By Jodi King
An oak seedling was planted by Lois and her husband Art outside their home when they moved in over 50 years ago. A brief encounter with Lois and you realize this oak tree, a symbol of strength and endurance, is simply reflecting the physical attributes of the woman living inside.
Yet it is the piano downstairs that embodies her spirit. Lois was drawn to music from as far back as she can remember. It was probably seeing the piano at her aunt’s home that led her to plead with her parents for lessons. Times were hard, but by her eighth birthday she had started lessons. Lois received a good musical foundation from a teacher who gave her a scholarship after hearing her play at her eighth-grade recital. She has never stopped playing and has added music to the lives of many playing in churches and at community events. Locally, she played at the Mercer Island Congregational Church.
Lois is a highly regarded piano teacher and a member of the Music Teacher’s National Association (MTNA). Her involvement with MTNA and many years of dedication to teaching is culminating in the MTNA awarding Lois with the teacher fellowship award, at their March 2019 convention, in Spokane, WA. At 93, Lois is still teaching, two days a week. Reflecting on her love of nature and music she writes:
“This race is filled with sunrises and sunsets, beautiful flowers and nature in all its magnificence. Your eyes have delighted in the glory and you slowed your pace to absorb it all…. Music of all kinds floats along with your days but natures music, that surpasses the need for words, must be tuned into the pitch to hear it.”
Raised in Montana, with twin sisters, she would agree that the place someone grows up shapes them. The small size of her hometown and its closeness to nature providing her with both self-sufficiency and an appreciation for her natural surroundings. Her Swedish heritage may have helped her not think twice about pulling on her galoshes and going back and forth to school at 50 below zero. So, when the storm on Mercer Island hit in 2006 knocking down trees and power for 10 days there was no rush to find a place with heat to stay, just patience for the power to be turned on.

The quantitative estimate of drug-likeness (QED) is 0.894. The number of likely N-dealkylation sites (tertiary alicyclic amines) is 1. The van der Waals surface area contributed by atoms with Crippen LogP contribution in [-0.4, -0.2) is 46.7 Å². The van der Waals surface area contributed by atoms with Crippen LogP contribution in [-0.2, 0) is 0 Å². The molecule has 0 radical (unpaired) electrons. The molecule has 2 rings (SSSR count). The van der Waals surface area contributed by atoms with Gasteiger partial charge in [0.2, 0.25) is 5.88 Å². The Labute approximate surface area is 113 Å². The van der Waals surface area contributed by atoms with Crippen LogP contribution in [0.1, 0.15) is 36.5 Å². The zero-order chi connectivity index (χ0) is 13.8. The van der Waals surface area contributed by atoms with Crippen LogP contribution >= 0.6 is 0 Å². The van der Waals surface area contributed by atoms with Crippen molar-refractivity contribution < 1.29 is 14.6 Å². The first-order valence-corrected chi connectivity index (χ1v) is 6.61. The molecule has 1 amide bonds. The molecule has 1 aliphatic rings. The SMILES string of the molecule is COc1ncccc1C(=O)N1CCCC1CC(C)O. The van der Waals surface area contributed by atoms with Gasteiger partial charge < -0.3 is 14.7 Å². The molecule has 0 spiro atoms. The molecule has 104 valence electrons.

Lois attended college at University of Montana but with the start of World War II she married a medical student and moved to Chicago, Spokane, Metaline Falls and finally near one of her sisters on Mercer Island in 1966. A few years later, Lois remarried Art Jacobson, who had lost his wife to cancer. Together raising their combined seven children.
Art was a retired distinguished navy pilot and they took many trips flying in their private planes. Together for business and pleasure she and Art flew all over the country, South America and the Caribbean. While flying over a South American jungle Lois decided she needed to learn to fly in case something happened. So at 52 she soloed and logged over 35 hours.
With such a full life, Lois reflects:
“We are born into this world and begin the long and often times bumpy race through life, during which hopefully one learns to receive love and then give love, how to survive small obstacles and setbacks so that you can survive the big ones…how to share something you have learned with others…leaving your part of the world a bit better than you found it.”
If we tune our pitch to the oak tree outside Lois’s home, we would hear it telling us about the amazing woman living inside, the love, the learning, the sharing and how our world is more than a bit better.